In 2001 Wilson was honored by the Southeastern Division of the Association of American Geographers for research on the social geography of race in Birmingham. He has also been honored by the Jefferson County Historical Commission of Alabama for outstanding achievement in historic preservation.
The AAG also recognized Wilson’s contributions to anti-racist practices in geography in his development of anti-racist practices in his classroom as well as his efforts to help minority students in historically black institutions thrive in the field.
Over the years he has served on numerous committees and boards to address questions of racism and access within the institutional framework of the discipline of geography. He has served with the Birmingham Regional Health System Agency, Rosedale Community Development Corp. in Birmingham, Birmingham Board of Zoning Adjustment, Sloss Furnace Association and, was a founding president of the Fair Housing Center of Northern Alabama.
Wilson has been a faculty member in The University of Alabama System for more than 35 years, working in the department of geography at the University of Alabama at Birmingham before he joined the department of geography in UA’s College of Arts and Sciences in 2002. He served as interim chair of that department from 2009 to 2011.
The department of geography is part of UA’s College of Arts and Sciences, the University’s largest division and the largest liberal arts college in the state. Students from the College have won numerous national awards including Rhodes Scholarships, Goldwater Scholarships and memberships on the USA Today Academic All American Team.
More information about the AAG can be found on the web at www.aag.org.
2nd Annual Diversity and Inclusiveness Colloquium
Written by Cal Poly State University, special to BlackAmericaWeb.com
This year’s colloquium focuses on diversity and inclusiveness. In planning, the university has consulted with the San Luis Obispo Chamber of Commerce’s Diversity Committee to involve the local business community in a discussion on how the university and the city can develop inviting climates for people of all backgrounds, including race, ethnicity, religion, gender, sexual orientation, class and ability.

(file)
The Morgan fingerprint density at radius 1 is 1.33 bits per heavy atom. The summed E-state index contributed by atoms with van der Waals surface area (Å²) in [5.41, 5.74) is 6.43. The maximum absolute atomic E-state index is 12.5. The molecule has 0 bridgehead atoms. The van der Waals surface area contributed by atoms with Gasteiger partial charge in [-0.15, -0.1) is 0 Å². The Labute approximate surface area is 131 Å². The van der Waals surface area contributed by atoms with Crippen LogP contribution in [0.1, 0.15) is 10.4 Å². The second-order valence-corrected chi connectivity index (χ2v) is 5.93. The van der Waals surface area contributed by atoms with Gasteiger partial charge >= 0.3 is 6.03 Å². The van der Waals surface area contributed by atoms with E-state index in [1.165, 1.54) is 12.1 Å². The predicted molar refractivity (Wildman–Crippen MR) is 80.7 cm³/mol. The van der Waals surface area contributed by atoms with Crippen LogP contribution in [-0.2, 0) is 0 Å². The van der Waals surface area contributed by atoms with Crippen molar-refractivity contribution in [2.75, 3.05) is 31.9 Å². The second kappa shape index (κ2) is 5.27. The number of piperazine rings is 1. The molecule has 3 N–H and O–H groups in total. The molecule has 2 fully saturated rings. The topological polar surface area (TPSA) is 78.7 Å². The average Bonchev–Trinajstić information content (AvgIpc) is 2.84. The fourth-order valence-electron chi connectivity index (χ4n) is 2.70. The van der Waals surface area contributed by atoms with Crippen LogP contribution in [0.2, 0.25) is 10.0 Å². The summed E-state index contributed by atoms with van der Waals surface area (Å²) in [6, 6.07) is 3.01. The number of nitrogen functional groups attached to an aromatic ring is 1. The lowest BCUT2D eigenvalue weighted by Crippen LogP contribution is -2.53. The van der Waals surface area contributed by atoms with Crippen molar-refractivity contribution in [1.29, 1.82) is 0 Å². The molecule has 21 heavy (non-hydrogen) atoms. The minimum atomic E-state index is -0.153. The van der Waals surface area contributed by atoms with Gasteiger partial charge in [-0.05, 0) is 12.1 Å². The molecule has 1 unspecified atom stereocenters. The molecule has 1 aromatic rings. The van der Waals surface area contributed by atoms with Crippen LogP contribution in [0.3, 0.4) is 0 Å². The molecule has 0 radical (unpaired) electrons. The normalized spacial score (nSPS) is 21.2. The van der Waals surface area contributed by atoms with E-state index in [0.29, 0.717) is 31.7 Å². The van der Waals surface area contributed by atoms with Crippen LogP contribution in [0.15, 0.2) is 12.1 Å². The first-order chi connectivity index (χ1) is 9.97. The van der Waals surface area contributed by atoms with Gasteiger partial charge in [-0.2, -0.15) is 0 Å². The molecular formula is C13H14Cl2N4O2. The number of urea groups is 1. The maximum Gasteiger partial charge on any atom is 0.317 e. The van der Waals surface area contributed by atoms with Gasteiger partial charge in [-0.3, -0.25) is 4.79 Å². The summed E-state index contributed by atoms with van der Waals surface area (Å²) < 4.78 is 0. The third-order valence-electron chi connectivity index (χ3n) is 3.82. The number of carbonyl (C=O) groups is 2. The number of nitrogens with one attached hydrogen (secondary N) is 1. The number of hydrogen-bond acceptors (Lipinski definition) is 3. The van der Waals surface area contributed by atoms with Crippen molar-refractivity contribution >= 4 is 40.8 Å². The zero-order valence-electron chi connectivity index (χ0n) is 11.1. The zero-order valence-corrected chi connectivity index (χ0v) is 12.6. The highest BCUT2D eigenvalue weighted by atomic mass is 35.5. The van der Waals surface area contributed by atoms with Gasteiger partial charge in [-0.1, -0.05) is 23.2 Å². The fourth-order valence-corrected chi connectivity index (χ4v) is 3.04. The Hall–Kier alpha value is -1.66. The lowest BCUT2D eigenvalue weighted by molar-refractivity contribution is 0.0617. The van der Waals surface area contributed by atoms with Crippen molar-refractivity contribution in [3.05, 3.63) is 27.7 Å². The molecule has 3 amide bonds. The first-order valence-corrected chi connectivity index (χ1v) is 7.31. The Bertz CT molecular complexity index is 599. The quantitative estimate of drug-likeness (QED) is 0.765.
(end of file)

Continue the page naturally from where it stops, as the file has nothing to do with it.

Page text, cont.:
Attendance is free and open to all.
See event details below:
Tuesday, February 5, 2013
Harman Hall in the Performing Arts Center at Cal Poly
5:30 PM to 7:15 PM
7:15 PM to 8:15 PM
John S. Wilson Jr. Appointed 11th President of Morehouse College
Written by Morehouse College, special to BlackAmericaWeb.com
ATLANTA, November 12, 2012 – The Morehouse College Board of Trustees today announced that Dr. John Silvanus Wilson Jr. has been named the College’s 11th president. The appointment follows a rigorous, nationwide search conducted with professional recruitment firm Heidrick & Struggles. The search was launched following the January 2012 announcement that Dr. Robert M. Franklin would be transitioning from his role as president at the end of the year.
“I thank the Board and the search consultants for their thorough evaluation of the excellent pool of candidates and commend all on their outstanding recommendation,” said Robert C. Davidson Jr., chairman of the Morehouse College Board of Trustees. “Dr. Wilson has the vision, experience and passion to ensure that Morehouse continues to advance its aim of producing global leaders who will continue to make a difference in the world. His record of academic excellence and public service is exemplary of the standard we hold for Morehouse Men. The Board and I are confident that, with his leadership, we will be well-positioned to continue delivering the educational environment that prepares our students for lives of leadership and service.”